What it's like to have one of the Twin Cities transitways running through your neighborhood?
That's the focus of a new University of Minnesota study.
Research indicates that light rail and bus rapid transit lines typically improve mobility in the neighborhoods they serve and can spark improvements in the area.
But the U wanted to know what residents themselves think of the changes -- especially since two more light-rail lines and a bus transitway, in the south metro, are in the works.
Four transitways were included in the study: the Hiawatha Line between downtown Minneapolis and the airport; the Central Corridor Line between Minneapolis and St. Paul, set to open in 2014; the Northstar Line between downtown Minneapolis and Big Lake; and the Cedar Avenue Busway from Bloomington through Eagan and Apple Valley to Lakeville, set to open next year.
To take the survey, the U randomly picked 160 businesses and 750 households in 16 neighborhoods along the transitways.
Interviewers found that residents along the two urban transit corridors were more positive than residents along two suburban transit corridors about what transit might bring to their neighborhoods.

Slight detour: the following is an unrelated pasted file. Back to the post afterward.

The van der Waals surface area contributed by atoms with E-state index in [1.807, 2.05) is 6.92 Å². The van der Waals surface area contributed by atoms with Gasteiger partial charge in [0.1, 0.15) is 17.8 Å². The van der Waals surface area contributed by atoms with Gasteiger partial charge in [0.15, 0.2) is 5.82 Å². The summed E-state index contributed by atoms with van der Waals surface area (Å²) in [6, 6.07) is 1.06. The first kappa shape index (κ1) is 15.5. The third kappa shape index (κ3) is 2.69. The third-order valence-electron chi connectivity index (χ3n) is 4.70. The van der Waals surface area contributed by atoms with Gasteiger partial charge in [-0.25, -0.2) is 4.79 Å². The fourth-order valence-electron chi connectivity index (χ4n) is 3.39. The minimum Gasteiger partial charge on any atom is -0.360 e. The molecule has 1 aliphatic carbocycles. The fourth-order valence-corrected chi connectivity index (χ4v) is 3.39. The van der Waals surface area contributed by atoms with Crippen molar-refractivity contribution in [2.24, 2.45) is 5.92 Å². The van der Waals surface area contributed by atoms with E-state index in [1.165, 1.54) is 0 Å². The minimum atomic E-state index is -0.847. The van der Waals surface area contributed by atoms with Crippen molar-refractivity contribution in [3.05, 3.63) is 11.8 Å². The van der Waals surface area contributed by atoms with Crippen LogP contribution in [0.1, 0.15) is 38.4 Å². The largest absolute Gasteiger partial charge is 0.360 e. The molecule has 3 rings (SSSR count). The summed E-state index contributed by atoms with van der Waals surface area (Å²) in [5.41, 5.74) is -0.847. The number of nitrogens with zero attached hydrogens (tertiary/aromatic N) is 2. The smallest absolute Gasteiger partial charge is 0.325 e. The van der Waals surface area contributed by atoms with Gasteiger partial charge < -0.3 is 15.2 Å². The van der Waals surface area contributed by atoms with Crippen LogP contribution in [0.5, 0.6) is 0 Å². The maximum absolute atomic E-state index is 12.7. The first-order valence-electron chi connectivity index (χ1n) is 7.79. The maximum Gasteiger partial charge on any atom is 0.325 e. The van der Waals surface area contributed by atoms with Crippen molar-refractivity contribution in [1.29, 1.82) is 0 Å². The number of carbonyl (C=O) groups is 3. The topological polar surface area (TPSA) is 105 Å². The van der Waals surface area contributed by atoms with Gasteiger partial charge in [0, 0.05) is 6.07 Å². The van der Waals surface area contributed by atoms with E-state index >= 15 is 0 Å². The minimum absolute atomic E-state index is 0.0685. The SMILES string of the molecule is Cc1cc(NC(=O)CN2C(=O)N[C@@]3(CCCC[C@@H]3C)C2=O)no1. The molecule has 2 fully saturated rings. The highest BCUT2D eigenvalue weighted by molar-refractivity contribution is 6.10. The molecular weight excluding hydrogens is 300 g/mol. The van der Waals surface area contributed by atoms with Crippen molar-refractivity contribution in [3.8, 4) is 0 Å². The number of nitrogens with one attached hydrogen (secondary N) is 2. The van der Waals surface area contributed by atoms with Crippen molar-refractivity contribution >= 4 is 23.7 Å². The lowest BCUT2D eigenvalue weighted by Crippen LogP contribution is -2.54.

The suburban residents expressed more neutrality about the transit improvements. Many either expected no real change in their neighborhoods or did not expect the transit to have either a positive or negative effect on their neighborhoods, said Andrew Guthrie of the University's Humphrey School of Public Affairs, who contributed to the survey.
Opinions were collected from June 2010 to October 2011, he said.
The survey asked people if their neighborhood had become a better or worse place to live in the past five years and whether they would expect it to get better or worse or stay the same in the next five, Guthrie said.
Seeing the findings along the Cedar Avenue Busway, Dakota County commissioners suggested that transit officials have some work to do to promote awareness and build enthusiasm for what will be the Twin Cities' first bus rapid transit now set to open next May or June.
The survey found that about 45 percent of 192 people interviewed along Cedar had somewhat positive or positive expectations about how the busway would affect their neighborhood in the next five years.
But about 55 percent had neutral or negative views about how the Cedar busway would affect their neighborhoods. Their reservations included worry about a possible increase in crime and street noise and reduced pedestrian safety.
Businesses showed similar attitudes. Sixty percent of the 40 businesses interviewed along Cedar expressed neutral or negative expectations about how the transitway might affect them. Fifteen percent said they thought it would hurt their business.
Businesses were positive about the busway if they expected customers to ride it, Guthrie said.
County Commissioner Will Branning, one of the busway's chief advocates, said the findings will be helpful in showing how attitudes change once the busway opens.
Mark Krebsbach, transportation director for Dakota County, said the results will direct marketing efforts for the opening. "It would be nice in a few years after Cedar is up and running to see how it's perceived."
Laurie Blake • 952-746-3287